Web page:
The Flower Language of the Darling in the Franxx Women

Whether working directly with the language of flowers through naming schemes of the series’ mechs or framing its narrative with floral genetics and reproductionDarling in the Franxx has never hidden its floral influences. It’s also not a subtle show, so when the entirety of Episode 8 is framed by Kokoro talking specifically about floriography — the flowers used for the robot names have always been present in the Plantation 13 gardens — the series is effectively painting a gigantic arrow that says “pay attention” pointed at flowers used within the show.

This is punctuated by an ending sequence that resembles Kiznaiver‘s, assigning a flower to each of the women in Darling in the Franxx. There are a lot of similarities between Kiznaiver and Darling in the Franxx — I’m personally inclined towards Kiznaiver since I think people generally have more trouble fumbling through empathy towards each other than sex — floriography being one of them. Where Kiznaiver used flowers as another frame of reference, dropping hints at the individual pasts of its female characters, Darling in the Franxx uses them unsubtly as possible, going as far to include this small shot at the beginning of this latest ending sequence, again telling us to pay attention.



Revisiting Flower Language in Kiznaiver

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After the first few episodes of Kiznaiver, I wrote a piece detailing the flower language used by the series’ ending sequence where each female cast member was paired up with a specific flower. These flowers were chosen very specifically for each cast member, sometimes foreshadowing their backstory or role within the series.

Now that Kiznaiver has ended, I wanted to return to the series’ use of flowers in addition to reexamining the flowers, and the young women, portrayed in the ending sequence.


Nothinglings: emotional connections in Space Patrol Luluco and Kiznaiver

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Hiroyuki Imaishi’s Studio Trigger have made a large name for themselves with admittedly few series produced — Space Patrol Luluco as a five-year anniversary celebration seemed a bit excessive — creating their own strong fanbase and distinct style rooted in Imaishi’s oeuvre and the studio’s first major project: Kill la Kill. Trigger’s Kiznaiver and Space Patrol Luluco easily invite comparisons, with the studio sometimes overshadowing both projects in the same way that series composer Mari Okada is brought up as a point of comparison between Kiznaiver and Mayoiga — her two series of the spring season.

Despite their different directors — Imaishi heads up Luluco while Kiznaiver is Hiroshi Kobayashi’s series debut as a director — the two properties find common ground in the way they address emotional connections with others.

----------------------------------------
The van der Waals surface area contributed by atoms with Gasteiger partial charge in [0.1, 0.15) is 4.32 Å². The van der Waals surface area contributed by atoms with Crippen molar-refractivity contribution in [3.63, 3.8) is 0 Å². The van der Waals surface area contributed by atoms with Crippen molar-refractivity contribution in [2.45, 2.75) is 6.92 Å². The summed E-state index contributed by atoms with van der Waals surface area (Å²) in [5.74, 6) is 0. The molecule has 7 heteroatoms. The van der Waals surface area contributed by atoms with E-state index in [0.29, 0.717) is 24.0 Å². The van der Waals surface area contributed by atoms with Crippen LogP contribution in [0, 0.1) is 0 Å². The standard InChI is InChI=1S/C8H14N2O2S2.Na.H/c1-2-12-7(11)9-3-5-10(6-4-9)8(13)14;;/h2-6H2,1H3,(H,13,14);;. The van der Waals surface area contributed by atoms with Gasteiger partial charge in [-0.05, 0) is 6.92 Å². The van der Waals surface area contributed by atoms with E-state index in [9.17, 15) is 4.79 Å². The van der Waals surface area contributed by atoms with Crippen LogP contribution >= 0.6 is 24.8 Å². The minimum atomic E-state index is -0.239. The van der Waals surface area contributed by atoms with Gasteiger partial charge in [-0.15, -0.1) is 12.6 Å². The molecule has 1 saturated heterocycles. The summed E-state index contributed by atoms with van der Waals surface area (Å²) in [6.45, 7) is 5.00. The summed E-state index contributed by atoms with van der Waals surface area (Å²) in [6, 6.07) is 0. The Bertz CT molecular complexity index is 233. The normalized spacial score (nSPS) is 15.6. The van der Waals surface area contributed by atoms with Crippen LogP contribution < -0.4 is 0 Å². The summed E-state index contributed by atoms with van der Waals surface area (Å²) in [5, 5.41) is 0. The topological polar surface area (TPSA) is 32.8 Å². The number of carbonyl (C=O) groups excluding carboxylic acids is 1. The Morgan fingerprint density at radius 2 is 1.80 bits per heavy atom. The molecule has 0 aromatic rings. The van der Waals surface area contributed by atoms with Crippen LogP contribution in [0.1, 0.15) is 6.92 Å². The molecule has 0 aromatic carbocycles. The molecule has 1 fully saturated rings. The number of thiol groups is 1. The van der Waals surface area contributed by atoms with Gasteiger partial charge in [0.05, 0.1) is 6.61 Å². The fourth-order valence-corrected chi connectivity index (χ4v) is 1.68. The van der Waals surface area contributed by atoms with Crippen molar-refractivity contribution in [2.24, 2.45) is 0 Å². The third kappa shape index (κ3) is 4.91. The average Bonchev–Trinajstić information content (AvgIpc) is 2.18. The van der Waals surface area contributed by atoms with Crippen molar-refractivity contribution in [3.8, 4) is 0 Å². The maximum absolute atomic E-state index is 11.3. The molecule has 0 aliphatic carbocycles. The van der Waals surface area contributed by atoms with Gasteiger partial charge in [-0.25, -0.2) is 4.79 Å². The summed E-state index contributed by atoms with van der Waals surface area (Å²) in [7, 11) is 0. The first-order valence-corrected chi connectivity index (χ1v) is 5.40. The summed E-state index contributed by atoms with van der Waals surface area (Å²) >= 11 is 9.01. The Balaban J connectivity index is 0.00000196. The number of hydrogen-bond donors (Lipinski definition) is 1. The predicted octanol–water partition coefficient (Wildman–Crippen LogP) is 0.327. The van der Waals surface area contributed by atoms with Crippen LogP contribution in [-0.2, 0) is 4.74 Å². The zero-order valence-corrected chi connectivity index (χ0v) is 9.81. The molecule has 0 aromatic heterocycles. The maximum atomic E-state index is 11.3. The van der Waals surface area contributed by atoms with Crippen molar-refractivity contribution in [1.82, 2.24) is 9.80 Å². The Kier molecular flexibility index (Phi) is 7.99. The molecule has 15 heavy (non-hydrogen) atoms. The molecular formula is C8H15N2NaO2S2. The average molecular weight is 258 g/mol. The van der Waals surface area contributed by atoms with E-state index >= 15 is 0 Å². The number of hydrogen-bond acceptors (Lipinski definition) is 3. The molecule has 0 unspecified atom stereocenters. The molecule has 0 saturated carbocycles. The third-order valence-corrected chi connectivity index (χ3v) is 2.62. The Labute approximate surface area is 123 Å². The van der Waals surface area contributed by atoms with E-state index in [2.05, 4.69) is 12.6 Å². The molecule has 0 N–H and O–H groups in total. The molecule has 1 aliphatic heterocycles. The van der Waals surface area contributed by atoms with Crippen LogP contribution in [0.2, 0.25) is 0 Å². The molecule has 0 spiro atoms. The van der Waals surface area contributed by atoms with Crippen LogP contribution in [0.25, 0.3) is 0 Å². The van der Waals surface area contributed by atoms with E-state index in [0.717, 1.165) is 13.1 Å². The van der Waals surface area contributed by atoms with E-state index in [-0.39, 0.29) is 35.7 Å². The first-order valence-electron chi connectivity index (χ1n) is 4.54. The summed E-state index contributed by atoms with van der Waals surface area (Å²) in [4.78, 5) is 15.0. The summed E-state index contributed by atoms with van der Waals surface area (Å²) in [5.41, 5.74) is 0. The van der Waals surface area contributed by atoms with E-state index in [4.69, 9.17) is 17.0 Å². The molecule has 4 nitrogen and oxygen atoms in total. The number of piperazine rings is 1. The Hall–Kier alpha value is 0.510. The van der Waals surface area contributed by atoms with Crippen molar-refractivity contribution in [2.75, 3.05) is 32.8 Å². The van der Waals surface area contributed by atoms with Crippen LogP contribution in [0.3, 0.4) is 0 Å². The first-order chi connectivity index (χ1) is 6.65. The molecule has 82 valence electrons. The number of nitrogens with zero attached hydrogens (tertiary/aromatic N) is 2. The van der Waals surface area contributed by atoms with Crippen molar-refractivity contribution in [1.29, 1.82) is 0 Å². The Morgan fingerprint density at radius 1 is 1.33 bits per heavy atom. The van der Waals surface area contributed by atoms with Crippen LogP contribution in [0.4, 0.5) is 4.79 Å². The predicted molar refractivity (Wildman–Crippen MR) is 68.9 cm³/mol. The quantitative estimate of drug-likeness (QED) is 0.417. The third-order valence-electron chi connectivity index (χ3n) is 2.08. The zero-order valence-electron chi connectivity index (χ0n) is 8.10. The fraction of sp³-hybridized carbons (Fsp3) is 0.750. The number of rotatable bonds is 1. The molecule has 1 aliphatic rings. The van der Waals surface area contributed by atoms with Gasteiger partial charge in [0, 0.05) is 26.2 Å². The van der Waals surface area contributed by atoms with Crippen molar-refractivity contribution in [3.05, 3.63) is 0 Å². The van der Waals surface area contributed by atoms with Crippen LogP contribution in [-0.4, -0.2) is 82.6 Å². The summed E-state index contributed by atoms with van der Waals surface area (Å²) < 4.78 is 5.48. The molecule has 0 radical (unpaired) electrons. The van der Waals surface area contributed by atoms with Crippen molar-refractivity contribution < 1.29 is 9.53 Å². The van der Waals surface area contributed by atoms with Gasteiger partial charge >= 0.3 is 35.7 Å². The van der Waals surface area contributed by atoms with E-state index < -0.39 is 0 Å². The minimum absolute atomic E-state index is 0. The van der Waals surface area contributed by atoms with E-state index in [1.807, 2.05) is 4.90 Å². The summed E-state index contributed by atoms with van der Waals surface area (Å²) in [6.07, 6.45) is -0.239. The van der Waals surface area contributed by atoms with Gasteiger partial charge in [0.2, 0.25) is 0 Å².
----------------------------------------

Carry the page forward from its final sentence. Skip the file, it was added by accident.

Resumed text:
Kiznaiver Episodic Blogging for Crunchyroll

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I’m not usually one for overt blog updates; however, this news is fairly big and I’m really excited about it. It also affects actual content here. Going forward I will be one of Crunchyroll’s weekly featured writers. The series I have been called upon to blog about is Kiznaiver, which is great since I’ve had a lot to say about this series thus far.

This in no way means that I’ll stop writing about Kiznaiver on this blog — sometimes I just have a great deal to say — but I will be prioritizing episodic posts for them. You can find my first post (on the series’ seventh episode) here.

Thank you.


Butterfly in Reverse: Kiznaiver’s Emotional Development

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“You see us as you want to see us – in the simplest terms, in the most convenient definitions. But what we found out is that each one of us is a brain…

…and an athlete…

..and a basket case…

…a princess…

…and a criminal…

Does that answer your question?”

-closing narration of The Breakfast Club

John Hughes’ high school movie classic The Breakfast Club is oft-considered quintessential movie viewing, with countless pieces of media referencing or parodying the iconic story of five teens stuck in Saturday detention. By opening up to each other throughout the day, they reach across their varying social stereotypes and school cliques. While it’s doubtful that their fleeting friendships, and romantic entanglements, will result in anything long-term, they leave with a deeper understanding of each other and people in general.

On the surface, it would seem like Kiznaiver aims for a similar outcome. The expressionless Noriko Sonozaki introduces her Kizna System charges as the new seven deadly sins repurposed as common anime archetypes — imbecile, cunning normal, annoyingly self-righteous, high and mighty, eccentric headcase, musclehead thug, immoral. They are tasked with forming emotional bonds through their forced physical connection and closeness. It’s this very slickness of Kiznaiver and Sonozaki’s Kizna System that casts an artificial sheen over the series itself, making the hominess of The Breakfast Club an even more interesting point of comparison.